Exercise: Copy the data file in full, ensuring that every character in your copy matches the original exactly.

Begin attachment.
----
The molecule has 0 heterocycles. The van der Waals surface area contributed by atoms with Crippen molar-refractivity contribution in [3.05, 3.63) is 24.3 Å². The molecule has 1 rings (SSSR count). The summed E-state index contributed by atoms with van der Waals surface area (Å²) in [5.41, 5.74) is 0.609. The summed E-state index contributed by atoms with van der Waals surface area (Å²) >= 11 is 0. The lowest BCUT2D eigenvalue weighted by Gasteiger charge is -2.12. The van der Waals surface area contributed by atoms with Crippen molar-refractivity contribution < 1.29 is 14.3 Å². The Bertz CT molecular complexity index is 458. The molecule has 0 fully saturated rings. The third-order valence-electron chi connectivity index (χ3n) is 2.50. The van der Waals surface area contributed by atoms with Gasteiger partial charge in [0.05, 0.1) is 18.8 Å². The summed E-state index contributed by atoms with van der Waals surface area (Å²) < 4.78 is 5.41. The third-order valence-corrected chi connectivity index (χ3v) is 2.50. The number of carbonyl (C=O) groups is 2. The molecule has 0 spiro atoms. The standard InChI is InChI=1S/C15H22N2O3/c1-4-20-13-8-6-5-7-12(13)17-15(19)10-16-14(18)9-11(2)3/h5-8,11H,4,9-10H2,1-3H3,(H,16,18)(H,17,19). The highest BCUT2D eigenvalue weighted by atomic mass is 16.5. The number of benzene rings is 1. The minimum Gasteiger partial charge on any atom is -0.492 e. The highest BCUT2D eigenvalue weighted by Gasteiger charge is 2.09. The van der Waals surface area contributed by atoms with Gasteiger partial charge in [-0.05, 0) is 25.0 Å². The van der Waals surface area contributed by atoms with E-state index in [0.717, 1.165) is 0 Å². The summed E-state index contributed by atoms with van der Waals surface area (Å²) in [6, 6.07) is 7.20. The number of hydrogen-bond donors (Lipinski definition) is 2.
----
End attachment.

The molecule has 0 heterocycles. The van der Waals surface area contributed by atoms with Crippen molar-refractivity contribution in [3.05, 3.63) is 24.3 Å². The molecule has 1 rings (SSSR count). The summed E-state index contributed by atoms with van der Waals surface area (Å²) in [5.41, 5.74) is 0.609. The summed E-state index contributed by atoms with van der Waals surface area (Å²) >= 11 is 0. The lowest BCUT2D eigenvalue weighted by Gasteiger charge is -2.12. The van der Waals surface area contributed by atoms with Crippen molar-refractivity contribution < 1.29 is 14.3 Å². The Bertz CT molecular complexity index is 458. The molecule has 0 fully saturated rings. The third-order valence-electron chi connectivity index (χ3n) is 2.50. The van der Waals surface area contributed by atoms with Gasteiger partial charge in [0.05, 0.1) is 18.8 Å². The summed E-state index contributed by atoms with van der Waals surface area (Å²) < 4.78 is 5.41. The third-order valence-corrected chi connectivity index (χ3v) is 2.50. The number of carbonyl (C=O) groups is 2. The molecule has 0 spiro atoms. The standard InChI is InChI=1S/C15H22N2O3/c1-4-20-13-8-6-5-7-12(13)17-15(19)10-16-14(18)9-11(2)3/h5-8,11H,4,9-10H2,1-3H3,(H,16,18)(H,17,19). The highest BCUT2D eigenvalue weighted by atomic mass is 16.5. The number of benzene rings is 1. The minimum Gasteiger partial charge on any atom is -0.492 e. The highest BCUT2D eigenvalue weighted by Gasteiger charge is 2.09. The van der Waals surface area contributed by atoms with Gasteiger partial charge in [-0.05, 0) is 25.0 Å². The van der Waals surface area contributed by atoms with E-state index in [0.717, 1.165) is 0 Å². The summed E-state index contributed by atoms with van der Waals surface area (Å²) in [6, 6.07) is 7.20. The number of hydrogen-bond donors (Lipinski definition) is 2.